Thiago de Oliveira Souza
Ph.D. Candidate in Finance and Economics
Queen Mary, University of London — School of Economics and Finance
Université libre de Bruxelles, ULB — Solvay Brussels School of Economics and Management / ECARES
I will be available for interviews at the ASSA meetings in January 6-8, 2012 in Chicago, IL and in the RES meetings in January 21-22, 2012 in London - UK.
Job market paper
Abstract: In this paper, I show how the presence of agents with heterogeneous beliefs generates the price trends observed in the financial markets. I develop an asset pricing model in which agents have long horizon objectives, based on a stream of consumption. Each agent chooses a forecasting model and maximises a recursive utility function. The choice of the forecasting model in each period determines the agent type. However their types change over time according to the relative performance of the forecasting models. This happens because agents have an incentive to adopt the forecasting model with the best performance in the previous period to coordinate with the market. I estimate the asset pricing model using data on the international stock markets. The exercise shows that especially for very risk averse individuals, the accounting for the intertemporal hedging demand is crucial.
Research papers (in progress)
(co-authored with Marcelo Fernandes and Guilherme Rocha)
Abstract: Regularized minimum-variance portfolios obtained by restricting the norm of the portfolio-weights vector to be smaller than a certain value often have better out-of-sample performance than unrestricted ones. The portfolios' performances are further increased by adding an algorithm that takes into account the group structure of the assets in the optimisation procedure. We present and compare two alternatives to include the group structure based on a framework originally applied to improve the finite sample properties of the coefficients obtained by ordinary least squares. We compare empirically the out-of-sample performance of this new class of portfolios with their counterparts that do not use the group information. The Sharpe ratios are statistically larger than the previous ones depending on the choice of the threshold and which norm to restrict, while there is no significant difference otherwise. The new portfolios often outperform the previous ones in terms of variance.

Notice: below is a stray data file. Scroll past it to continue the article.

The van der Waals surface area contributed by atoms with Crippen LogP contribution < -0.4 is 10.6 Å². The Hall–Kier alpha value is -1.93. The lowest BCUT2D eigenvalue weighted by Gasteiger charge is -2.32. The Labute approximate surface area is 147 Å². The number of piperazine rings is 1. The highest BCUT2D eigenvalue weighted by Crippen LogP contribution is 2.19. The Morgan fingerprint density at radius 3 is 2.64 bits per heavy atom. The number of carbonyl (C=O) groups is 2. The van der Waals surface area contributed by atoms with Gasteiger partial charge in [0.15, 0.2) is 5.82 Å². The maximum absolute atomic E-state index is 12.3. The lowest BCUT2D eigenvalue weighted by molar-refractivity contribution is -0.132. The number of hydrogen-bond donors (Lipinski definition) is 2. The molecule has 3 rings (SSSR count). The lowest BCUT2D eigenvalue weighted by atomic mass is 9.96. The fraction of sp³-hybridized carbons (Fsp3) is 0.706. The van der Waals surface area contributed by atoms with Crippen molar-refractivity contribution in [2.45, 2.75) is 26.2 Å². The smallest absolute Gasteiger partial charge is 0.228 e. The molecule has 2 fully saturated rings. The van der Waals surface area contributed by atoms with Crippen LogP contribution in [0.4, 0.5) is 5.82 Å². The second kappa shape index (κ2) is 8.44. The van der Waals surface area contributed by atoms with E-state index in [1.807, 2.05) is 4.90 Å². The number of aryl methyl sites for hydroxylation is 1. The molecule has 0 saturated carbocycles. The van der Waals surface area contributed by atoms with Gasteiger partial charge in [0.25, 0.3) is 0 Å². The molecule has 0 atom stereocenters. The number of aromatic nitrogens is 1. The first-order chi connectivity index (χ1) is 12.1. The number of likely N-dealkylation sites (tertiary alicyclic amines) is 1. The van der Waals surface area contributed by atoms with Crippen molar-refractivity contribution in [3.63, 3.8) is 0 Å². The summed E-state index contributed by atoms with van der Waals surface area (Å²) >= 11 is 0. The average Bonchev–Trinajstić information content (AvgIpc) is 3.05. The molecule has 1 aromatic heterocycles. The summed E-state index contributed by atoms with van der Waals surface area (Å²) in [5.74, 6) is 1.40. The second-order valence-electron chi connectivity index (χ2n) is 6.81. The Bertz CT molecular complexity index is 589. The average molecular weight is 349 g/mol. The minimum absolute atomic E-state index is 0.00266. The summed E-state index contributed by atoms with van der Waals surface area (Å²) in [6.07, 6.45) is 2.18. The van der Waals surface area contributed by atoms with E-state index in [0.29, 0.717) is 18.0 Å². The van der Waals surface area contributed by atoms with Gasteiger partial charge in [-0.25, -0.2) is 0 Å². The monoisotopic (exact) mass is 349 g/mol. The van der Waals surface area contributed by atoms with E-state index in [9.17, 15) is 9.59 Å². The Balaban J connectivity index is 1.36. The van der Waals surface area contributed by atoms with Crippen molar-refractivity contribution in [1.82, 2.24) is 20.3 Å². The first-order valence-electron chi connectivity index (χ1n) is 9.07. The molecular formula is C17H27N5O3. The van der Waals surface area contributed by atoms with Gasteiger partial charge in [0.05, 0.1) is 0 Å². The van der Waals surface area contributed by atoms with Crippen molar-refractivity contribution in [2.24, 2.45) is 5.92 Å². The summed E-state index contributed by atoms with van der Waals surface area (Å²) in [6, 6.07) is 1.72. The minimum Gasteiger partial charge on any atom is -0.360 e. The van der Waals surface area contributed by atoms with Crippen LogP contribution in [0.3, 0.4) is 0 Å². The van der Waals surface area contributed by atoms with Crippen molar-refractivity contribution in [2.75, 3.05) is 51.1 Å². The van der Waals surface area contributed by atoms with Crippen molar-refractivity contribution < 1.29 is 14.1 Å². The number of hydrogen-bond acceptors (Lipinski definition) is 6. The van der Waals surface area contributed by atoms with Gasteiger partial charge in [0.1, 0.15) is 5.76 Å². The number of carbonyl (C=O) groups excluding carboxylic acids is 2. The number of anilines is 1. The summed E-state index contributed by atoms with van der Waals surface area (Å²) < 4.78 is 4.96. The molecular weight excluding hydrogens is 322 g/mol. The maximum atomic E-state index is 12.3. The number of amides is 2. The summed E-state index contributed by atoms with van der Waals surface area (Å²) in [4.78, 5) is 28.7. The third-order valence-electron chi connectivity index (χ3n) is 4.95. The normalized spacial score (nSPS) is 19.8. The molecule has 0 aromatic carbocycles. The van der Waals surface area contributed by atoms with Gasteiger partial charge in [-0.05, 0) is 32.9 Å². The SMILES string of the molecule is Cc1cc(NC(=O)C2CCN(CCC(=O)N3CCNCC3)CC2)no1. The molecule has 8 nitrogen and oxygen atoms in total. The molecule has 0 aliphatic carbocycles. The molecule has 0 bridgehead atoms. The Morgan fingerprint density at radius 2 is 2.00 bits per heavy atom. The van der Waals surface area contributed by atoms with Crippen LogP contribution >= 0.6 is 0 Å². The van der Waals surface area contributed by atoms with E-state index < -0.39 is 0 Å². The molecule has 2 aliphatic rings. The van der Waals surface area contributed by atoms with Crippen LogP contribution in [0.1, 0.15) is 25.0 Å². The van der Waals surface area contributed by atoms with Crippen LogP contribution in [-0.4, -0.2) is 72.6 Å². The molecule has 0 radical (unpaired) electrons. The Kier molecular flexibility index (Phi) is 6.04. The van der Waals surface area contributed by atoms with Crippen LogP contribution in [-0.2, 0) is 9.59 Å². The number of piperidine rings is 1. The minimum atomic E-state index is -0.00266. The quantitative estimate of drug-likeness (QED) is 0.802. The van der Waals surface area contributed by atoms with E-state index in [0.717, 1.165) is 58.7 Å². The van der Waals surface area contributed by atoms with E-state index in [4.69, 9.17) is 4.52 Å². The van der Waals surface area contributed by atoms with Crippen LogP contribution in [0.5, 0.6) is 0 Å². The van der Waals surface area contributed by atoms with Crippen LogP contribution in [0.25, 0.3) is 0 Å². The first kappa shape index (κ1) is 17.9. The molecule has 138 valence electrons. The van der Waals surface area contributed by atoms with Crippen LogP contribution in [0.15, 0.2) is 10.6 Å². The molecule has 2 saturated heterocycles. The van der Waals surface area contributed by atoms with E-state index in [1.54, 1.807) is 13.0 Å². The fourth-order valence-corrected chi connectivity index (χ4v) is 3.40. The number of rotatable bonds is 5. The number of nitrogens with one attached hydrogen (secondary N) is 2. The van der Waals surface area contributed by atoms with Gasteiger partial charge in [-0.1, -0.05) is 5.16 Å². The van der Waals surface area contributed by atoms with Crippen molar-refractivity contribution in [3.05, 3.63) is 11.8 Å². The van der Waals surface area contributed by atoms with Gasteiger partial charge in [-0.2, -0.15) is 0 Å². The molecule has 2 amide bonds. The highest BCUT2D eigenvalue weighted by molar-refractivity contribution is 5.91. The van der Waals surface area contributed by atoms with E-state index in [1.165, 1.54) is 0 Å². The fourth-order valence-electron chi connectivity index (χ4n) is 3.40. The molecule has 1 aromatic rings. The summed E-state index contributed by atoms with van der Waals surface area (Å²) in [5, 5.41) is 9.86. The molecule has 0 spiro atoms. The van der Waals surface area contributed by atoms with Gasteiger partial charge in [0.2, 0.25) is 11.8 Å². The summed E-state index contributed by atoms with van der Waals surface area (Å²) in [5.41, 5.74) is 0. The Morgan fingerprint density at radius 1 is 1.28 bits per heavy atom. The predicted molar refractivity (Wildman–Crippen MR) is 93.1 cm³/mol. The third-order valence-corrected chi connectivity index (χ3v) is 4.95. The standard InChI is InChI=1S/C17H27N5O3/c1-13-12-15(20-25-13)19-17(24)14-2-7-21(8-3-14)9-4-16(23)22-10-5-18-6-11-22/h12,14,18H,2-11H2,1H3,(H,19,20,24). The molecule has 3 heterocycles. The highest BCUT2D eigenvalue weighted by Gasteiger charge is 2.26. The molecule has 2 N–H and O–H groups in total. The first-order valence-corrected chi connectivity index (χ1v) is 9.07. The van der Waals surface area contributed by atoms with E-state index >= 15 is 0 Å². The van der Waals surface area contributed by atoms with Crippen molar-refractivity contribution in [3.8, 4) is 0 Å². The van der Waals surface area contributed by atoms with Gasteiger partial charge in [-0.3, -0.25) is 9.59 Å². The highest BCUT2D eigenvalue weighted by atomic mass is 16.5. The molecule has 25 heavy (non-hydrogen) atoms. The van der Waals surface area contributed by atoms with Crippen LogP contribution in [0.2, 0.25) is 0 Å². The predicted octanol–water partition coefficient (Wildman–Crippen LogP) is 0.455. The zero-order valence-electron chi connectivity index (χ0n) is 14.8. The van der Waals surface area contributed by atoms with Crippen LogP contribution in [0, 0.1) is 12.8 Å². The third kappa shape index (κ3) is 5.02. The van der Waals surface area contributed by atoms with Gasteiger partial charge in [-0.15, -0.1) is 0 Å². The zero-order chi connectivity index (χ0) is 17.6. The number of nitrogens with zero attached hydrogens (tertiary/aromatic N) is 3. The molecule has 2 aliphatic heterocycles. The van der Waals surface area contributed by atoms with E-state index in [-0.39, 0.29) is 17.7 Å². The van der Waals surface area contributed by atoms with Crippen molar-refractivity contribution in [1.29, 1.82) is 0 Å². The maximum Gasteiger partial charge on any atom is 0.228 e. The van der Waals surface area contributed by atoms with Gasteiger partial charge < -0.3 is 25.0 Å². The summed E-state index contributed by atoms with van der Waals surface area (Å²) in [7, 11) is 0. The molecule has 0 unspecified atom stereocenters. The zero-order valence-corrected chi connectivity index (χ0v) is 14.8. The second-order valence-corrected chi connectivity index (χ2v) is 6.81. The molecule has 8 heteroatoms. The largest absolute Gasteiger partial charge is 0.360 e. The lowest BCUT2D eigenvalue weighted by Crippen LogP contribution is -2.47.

Abstract: It is common for banks to have liabilities attached to the Treasury's rate and assets attached to a corporate rate. A change in the difference between these rates (i.e., a change in the credit-spread) impacts the banks' balance sheet. In order to forecast this risk, I propose the use of (very) short estimation windows using the lasso estimation. The lasso shrinks some of the estimated coefficients to zero, improving their finite sample performance also allowing the use of smaller estimation windows. I compare the out-of-sample performance of several credit-spread forecasting models for each investment-grade credit-rating in the period between 2000 and 2011. Considering the 6 and 12 months forecasts of AAA-rated credit-spreads, the historical average outperforms, in terms of mean absolute prediction error, the Martingale and several other forecasting models based on the shape (level, slope and curvature) of the risky and risk-free yield curves, and based also on the spot, forward and average past yields. Considering all other credit-ratings, the forecasts given by the lasso tend to outperform those based on long estimation windows.